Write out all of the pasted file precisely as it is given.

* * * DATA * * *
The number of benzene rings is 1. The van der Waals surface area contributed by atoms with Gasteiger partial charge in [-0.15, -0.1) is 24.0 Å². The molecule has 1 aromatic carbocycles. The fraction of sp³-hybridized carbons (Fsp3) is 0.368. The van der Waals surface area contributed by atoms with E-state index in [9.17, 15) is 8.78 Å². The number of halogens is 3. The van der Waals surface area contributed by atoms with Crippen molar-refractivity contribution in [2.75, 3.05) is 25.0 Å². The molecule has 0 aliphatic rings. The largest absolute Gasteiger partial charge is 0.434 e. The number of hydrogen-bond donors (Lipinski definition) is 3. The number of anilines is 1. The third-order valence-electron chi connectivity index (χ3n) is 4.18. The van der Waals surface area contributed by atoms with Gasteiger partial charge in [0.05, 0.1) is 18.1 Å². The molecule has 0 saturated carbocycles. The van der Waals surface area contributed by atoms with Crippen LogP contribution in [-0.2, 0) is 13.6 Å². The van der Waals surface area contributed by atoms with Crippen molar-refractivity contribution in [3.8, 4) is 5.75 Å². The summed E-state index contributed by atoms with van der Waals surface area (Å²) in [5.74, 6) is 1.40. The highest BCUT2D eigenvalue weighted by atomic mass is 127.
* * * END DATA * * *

The number of benzene rings is 1. The van der Waals surface area contributed by atoms with Gasteiger partial charge in [-0.15, -0.1) is 24.0 Å². The molecule has 1 aromatic carbocycles. The fraction of sp³-hybridized carbons (Fsp3) is 0.368. The van der Waals surface area contributed by atoms with E-state index in [9.17, 15) is 8.78 Å². The number of halogens is 3. The van der Waals surface area contributed by atoms with Crippen molar-refractivity contribution in [2.75, 3.05) is 25.0 Å². The molecule has 0 aliphatic rings. The largest absolute Gasteiger partial charge is 0.434 e. The number of hydrogen-bond donors (Lipinski definition) is 3. The number of anilines is 1. The third-order valence-electron chi connectivity index (χ3n) is 4.18. The van der Waals surface area contributed by atoms with Gasteiger partial charge in [0.05, 0.1) is 18.1 Å². The molecule has 0 saturated carbocycles. The van der Waals surface area contributed by atoms with Crippen LogP contribution in [-0.2, 0) is 13.6 Å². The van der Waals surface area contributed by atoms with Crippen molar-refractivity contribution in [3.8, 4) is 5.75 Å². The summed E-state index contributed by atoms with van der Waals surface area (Å²) in [5.74, 6) is 1.40. The highest BCUT2D eigenvalue weighted by atomic mass is 127.